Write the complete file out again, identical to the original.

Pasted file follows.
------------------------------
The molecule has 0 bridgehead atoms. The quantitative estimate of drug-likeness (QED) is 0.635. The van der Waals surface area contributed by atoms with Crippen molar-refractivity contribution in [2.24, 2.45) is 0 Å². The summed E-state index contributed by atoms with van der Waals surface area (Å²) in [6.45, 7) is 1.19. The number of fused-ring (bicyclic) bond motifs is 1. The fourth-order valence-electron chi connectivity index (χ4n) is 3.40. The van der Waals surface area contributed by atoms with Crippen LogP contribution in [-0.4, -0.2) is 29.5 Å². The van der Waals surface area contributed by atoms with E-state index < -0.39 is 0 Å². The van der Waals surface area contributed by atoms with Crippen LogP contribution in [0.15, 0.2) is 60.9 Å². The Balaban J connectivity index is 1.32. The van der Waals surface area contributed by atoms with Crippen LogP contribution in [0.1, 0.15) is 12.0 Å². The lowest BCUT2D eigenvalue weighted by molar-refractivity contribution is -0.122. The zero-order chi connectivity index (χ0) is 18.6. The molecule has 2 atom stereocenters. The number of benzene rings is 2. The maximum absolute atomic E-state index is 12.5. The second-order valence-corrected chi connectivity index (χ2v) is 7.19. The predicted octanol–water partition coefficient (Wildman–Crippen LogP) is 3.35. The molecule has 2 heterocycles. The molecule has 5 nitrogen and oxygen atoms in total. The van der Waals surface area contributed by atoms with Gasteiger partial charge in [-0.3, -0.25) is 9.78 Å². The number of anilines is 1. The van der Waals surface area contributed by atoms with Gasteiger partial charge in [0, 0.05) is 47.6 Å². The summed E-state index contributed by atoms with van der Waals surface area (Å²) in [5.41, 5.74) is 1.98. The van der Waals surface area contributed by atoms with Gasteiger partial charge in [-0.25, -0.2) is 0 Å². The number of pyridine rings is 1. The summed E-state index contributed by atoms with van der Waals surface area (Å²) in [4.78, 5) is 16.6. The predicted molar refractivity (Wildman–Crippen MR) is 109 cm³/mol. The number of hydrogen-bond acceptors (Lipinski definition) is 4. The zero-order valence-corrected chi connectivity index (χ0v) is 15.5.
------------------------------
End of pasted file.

The molecule has 0 bridgehead atoms. The quantitative estimate of drug-likeness (QED) is 0.635. The van der Waals surface area contributed by atoms with Crippen molar-refractivity contribution in [2.24, 2.45) is 0 Å². The summed E-state index contributed by atoms with van der Waals surface area (Å²) in [6.45, 7) is 1.19. The number of fused-ring (bicyclic) bond motifs is 1. The fourth-order valence-electron chi connectivity index (χ4n) is 3.40. The van der Waals surface area contributed by atoms with Crippen LogP contribution in [-0.4, -0.2) is 29.5 Å². The van der Waals surface area contributed by atoms with E-state index < -0.39 is 0 Å². The van der Waals surface area contributed by atoms with Crippen LogP contribution in [0.15, 0.2) is 60.9 Å². The Balaban J connectivity index is 1.32. The van der Waals surface area contributed by atoms with Crippen LogP contribution in [0.1, 0.15) is 12.0 Å². The lowest BCUT2D eigenvalue weighted by molar-refractivity contribution is -0.122. The zero-order chi connectivity index (χ0) is 18.6. The molecule has 2 atom stereocenters. The number of benzene rings is 2. The maximum absolute atomic E-state index is 12.5. The second-order valence-corrected chi connectivity index (χ2v) is 7.19. The predicted octanol–water partition coefficient (Wildman–Crippen LogP) is 3.35. The molecule has 2 heterocycles. The molecule has 5 nitrogen and oxygen atoms in total. The van der Waals surface area contributed by atoms with Gasteiger partial charge in [-0.3, -0.25) is 9.78 Å². The number of anilines is 1. The van der Waals surface area contributed by atoms with Gasteiger partial charge in [0, 0.05) is 47.6 Å². The summed E-state index contributed by atoms with van der Waals surface area (Å²) in [5.41, 5.74) is 1.98. The van der Waals surface area contributed by atoms with Gasteiger partial charge in [-0.25, -0.2) is 0 Å². The number of pyridine rings is 1. The summed E-state index contributed by atoms with van der Waals surface area (Å²) in [4.78, 5) is 16.6. The predicted molar refractivity (Wildman–Crippen MR) is 109 cm³/mol. The number of hydrogen-bond acceptors (Lipinski definition) is 4. The zero-order valence-corrected chi connectivity index (χ0v) is 15.5.